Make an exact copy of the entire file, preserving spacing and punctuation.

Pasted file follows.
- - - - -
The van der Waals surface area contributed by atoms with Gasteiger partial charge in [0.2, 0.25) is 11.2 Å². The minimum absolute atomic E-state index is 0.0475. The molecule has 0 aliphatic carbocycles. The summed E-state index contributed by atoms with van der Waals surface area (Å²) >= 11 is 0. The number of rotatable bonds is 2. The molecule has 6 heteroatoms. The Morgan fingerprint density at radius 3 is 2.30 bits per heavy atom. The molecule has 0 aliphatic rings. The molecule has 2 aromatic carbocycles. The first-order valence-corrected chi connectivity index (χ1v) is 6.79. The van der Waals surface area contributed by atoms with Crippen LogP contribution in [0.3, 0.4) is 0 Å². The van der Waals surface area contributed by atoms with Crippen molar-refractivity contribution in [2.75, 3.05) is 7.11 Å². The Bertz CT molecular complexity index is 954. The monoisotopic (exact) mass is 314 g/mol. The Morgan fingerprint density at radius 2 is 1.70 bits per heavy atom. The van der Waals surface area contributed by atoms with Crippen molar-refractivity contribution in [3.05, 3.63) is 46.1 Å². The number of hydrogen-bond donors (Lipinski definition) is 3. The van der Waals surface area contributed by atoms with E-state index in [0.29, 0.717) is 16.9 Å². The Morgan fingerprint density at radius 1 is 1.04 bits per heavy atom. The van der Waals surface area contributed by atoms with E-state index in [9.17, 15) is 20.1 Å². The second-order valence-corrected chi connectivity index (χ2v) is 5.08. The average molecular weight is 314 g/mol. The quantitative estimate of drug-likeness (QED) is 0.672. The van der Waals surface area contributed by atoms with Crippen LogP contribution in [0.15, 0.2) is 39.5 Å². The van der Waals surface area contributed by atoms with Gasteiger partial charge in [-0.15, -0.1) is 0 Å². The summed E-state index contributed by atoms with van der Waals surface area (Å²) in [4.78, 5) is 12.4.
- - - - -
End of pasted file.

The van der Waals surface area contributed by atoms with Gasteiger partial charge in [0.2, 0.25) is 11.2 Å². The minimum absolute atomic E-state index is 0.0475. The molecule has 0 aliphatic carbocycles. The summed E-state index contributed by atoms with van der Waals surface area (Å²) >= 11 is 0. The number of rotatable bonds is 2. The molecule has 6 heteroatoms. The Morgan fingerprint density at radius 3 is 2.30 bits per heavy atom. The molecule has 0 aliphatic rings. The molecule has 2 aromatic carbocycles. The first-order valence-corrected chi connectivity index (χ1v) is 6.79. The van der Waals surface area contributed by atoms with Crippen LogP contribution in [0.3, 0.4) is 0 Å². The van der Waals surface area contributed by atoms with Crippen molar-refractivity contribution in [2.75, 3.05) is 7.11 Å². The Bertz CT molecular complexity index is 954. The monoisotopic (exact) mass is 314 g/mol. The Morgan fingerprint density at radius 2 is 1.70 bits per heavy atom. The van der Waals surface area contributed by atoms with Crippen molar-refractivity contribution in [3.05, 3.63) is 46.1 Å². The number of hydrogen-bond donors (Lipinski definition) is 3. The van der Waals surface area contributed by atoms with E-state index in [0.29, 0.717) is 16.9 Å². The Morgan fingerprint density at radius 1 is 1.04 bits per heavy atom. The van der Waals surface area contributed by atoms with E-state index in [9.17, 15) is 20.1 Å². The second-order valence-corrected chi connectivity index (χ2v) is 5.08. The average molecular weight is 314 g/mol. The quantitative estimate of drug-likeness (QED) is 0.672. The van der Waals surface area contributed by atoms with Crippen LogP contribution in [0.15, 0.2) is 39.5 Å². The van der Waals surface area contributed by atoms with Gasteiger partial charge in [-0.15, -0.1) is 0 Å². The summed E-state index contributed by atoms with van der Waals surface area (Å²) in [4.78, 5) is 12.4.